Consumers, Jobs and GDP

April 15, 2008 – In the BEA’s “final” tally, U.S. real GDP rose at an exceptionally weak 0.6% annual rate in Q4 last year (Chart 1). But, that followed an exceptionally strong 4.9% gain in Q3.

Chart 1. Real GDP. Annualized percent change. Q1 2000 through Q4 2007.

Smoothing away this quarterly volatility, real GDP growth averaged a moderate 2.5% annual rate for the four quarters through Q4. That’s only a few percentage points less than the Congressional Budget Office’s 2.8% estimate of the economy’s long-run potential rate of growth.

Unfortunately, last year’s fairly firm GDP trend is ancient history now. It looks like the economy may have fallen into a recession in Q1 – pushed over the edge by weakening real consumption growth. (Consumption accounts for roughly 70% of U.S. GDP.)

Last year, real consumption rose at a fairly healthy 2.3% annual rate in Q4, and growth averaged 2.6% for the four quarters through Q4 (Chart 2).

Chart 2. Real consumption. Annualized percent change. Q1 2000 through Q4 2007 and the first two months of Q1 2008.

This year, real consumption was only unchanged in February after a tiny 0.1% January rise. Compared to Q4, consumption rose at a meager 0.9% annual rate in the first two months of Q1.

Last year, consumers were forced to cope with high energy prices, a credit crunch and declines in the value of their homes. Even so, they continued to expand their real spending at a fairly good pace.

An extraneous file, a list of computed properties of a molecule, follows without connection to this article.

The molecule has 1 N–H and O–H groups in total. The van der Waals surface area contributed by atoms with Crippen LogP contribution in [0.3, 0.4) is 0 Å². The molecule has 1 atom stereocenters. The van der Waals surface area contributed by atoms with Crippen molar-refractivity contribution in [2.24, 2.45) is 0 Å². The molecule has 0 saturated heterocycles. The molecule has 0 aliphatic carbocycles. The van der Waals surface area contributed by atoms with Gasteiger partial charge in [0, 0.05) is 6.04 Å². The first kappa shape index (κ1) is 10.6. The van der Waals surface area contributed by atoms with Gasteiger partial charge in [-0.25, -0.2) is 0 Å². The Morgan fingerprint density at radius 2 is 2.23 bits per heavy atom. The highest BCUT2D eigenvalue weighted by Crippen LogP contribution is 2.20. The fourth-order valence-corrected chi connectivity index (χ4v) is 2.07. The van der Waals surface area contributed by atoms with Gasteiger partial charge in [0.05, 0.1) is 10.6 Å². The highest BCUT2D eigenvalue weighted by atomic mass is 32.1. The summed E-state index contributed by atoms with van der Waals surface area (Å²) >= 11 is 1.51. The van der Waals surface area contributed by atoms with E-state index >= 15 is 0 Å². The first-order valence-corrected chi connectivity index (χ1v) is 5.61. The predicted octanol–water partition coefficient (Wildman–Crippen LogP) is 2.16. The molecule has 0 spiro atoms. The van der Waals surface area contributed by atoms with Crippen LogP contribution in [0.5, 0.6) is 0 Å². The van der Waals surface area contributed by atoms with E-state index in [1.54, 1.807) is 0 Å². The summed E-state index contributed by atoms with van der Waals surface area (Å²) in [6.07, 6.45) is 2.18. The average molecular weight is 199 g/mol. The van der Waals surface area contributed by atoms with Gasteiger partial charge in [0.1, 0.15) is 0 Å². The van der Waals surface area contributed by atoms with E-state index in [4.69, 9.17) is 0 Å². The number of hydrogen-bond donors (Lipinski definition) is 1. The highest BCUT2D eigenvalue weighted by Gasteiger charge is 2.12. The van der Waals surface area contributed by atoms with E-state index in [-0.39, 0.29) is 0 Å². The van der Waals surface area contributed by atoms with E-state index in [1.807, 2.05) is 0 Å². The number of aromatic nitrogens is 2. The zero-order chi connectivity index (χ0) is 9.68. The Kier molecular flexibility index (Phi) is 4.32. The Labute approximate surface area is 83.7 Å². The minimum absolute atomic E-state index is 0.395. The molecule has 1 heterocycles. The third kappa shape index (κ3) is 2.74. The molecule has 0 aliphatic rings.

This year, consumers continue to face all of last year’s problems, plus one more. Firms are retrenching and jobs have begun to disappear.

Payroll employment edged down at a 0.3% annual rate in Q1. That compares to gains of 0.8% in both Q3 and Q4 last year (Chart 3).

Chart 3. Payroll employment. Annualized percent change. Q1 2000 through Q1 2008.

Job growth is the most important determinant of real consumption growth. With this recent erosion in payroll jobs, prospects for a quick consumer rebound look slim.

At the same time, this weakening in real consumption growth will be working to depress real economic activity. That puts pressure on firms to make more job cuts.

Thus, a negative feedback loop between consumption and job growth seems to have emerged in Q1. Once it begins, this process is not easy to stop.

As noted in its March minutes, the FOMC hopes that the lagged benefits of its recent easing actions will join with the forthcoming fiscal stimulus to restart economic growth in the second half of this year.

Suzanne Rizzo